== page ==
Another nervous tissue tumor is the ganglioneuroblastoma, which is a tumor that has both malignant and benign parts. It contains neuroblasts (immature nerve cells) that can grow and spread abnormally in a malignant manner, and also has areas of benign tissue that are similar to ganglioneuroma. Ganglioneuromas are usually removed by surgery and carefully examined under a microscope to be certain they do not have areas of ganglioneuroblastoma. If the final diagnosis is ganglioneuroma, no additional treatment is needed. In contrast, ganglioneuroblastomas & neuroblastomas are treated the same and will be discussed later.

Diagnosis of neuroblastoma is made by an oncologist or pathologist based upon either a biopsy of the tumor or the results of urine and bone marrow tests. Screening tests are available for neuroblastoma, but these tests will not discover a neuroblastoma before it has spread throughout the body, and thus the screening of newborns or young children for neuroblastoma is generally not recommended. Prognostic factors after diagnosis with neuroblastoma depend on many things including age, location, spread of disease, and stage of the disease.

The stages of neuroblastoma are:

  • Stage 1: Neuroblastoma confined to the area of origin, complete gross resection, with or without microscopic residual disease and lymph nodes near the localized tumor (both sides of body) negative for neuroblastoma.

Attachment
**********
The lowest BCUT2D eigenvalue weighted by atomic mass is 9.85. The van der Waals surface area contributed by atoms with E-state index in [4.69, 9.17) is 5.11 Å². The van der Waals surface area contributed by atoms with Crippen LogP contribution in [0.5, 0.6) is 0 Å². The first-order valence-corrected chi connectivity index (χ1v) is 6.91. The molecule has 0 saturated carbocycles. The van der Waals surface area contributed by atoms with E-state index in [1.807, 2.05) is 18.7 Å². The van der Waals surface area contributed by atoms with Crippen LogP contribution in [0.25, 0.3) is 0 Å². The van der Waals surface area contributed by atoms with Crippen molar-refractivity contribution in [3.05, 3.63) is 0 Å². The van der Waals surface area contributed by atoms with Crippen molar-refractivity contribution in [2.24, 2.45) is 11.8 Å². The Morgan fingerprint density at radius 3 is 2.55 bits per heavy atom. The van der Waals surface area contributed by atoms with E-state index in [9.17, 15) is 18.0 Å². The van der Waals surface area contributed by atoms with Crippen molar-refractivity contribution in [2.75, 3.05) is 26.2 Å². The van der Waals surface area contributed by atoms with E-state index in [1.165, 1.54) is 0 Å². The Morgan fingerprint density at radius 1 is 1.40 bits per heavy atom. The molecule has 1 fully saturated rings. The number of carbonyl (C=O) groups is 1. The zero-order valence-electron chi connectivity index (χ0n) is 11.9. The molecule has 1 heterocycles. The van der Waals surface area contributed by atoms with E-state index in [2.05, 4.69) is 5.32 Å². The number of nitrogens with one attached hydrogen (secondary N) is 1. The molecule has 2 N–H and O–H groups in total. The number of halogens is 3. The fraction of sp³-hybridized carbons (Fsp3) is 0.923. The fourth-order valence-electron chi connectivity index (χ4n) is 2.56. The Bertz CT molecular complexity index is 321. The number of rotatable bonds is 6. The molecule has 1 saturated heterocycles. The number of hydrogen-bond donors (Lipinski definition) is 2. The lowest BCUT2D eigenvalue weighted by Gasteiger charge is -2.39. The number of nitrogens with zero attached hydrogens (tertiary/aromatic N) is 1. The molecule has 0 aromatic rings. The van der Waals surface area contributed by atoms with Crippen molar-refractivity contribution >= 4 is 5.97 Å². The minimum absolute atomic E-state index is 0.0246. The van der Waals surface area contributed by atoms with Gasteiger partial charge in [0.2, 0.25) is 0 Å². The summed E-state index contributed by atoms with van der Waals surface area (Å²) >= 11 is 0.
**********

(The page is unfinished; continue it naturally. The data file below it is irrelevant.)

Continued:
• Stage 2A: Neuroblastoma confined to one adrenal or one side of the body (unilateral) with incomplete gross resection and lymph nodes near the localized tumor (both sides of body) negative for neuroblastoma.
  • Stage 2B: Neuroblastoma confined to one adrenal or one side of the body with complete or incomplete gross resection, lymph node on same side of body (ipsilateral) positive for neuroblastoma, and lymph node on opposite side of body (contralateral) negative for neuroblastoma.
  • Stage 3: Neuroblastoma infiltrating across midline with or without regional lymph node involvement, or unilateral neuroblastoma with contralateral lymph node involvement, or midline tumor with bilateral (both sides of the body) lymph node involvement.
  • Stage 4: Spread of neuroblastoma to distant lymph nodes, bone marrow, bone, liver, or other organs except as those defined by Stage 4S.
  • Stage 4S: Localized primary neuroblastoma as defined in Stage 1 or 2, with dissemination limited to liver, skin, or bone marrow.

Every child with neuroblastoma can be treated. The treatment each child receives depends on the age at diagnosis, neuroblastoma location, stage of disease, and tumor biology. Treatments usually include surgery, chemotherapy, and/or radiation therapy or combinations of these. Due to the highly diverse behavior of neuroblastomas some will go away without any treatment, and others may be cured by surgery alone, but half of neuroblastomas spread quickly to the bone and bone marrow and will require one or more of chemotherapy, radiation therapy, stem cell transplantation, and immunotherapy. The right treatment for each child depends mainly on the child's age, the tumor's location, and where the tumor has spread to.

Children's Oncology Group is currently enrolling patients (age 3-21 years) in a Phase I study for NTX-010 in the treatment of pediatric neuroblastoma. Treatment is administered as a single 100mL intravenous infusion over 1 hour. NTX-010 is a naturally occurring virus that has shown to be very effective in treating neuroblastoma tumors in pre-clinical studies. Patients previously treated with NTX-010 have only had minimal flu-like symptoms lasting 2-3 days and no typical chemotherapy side effects.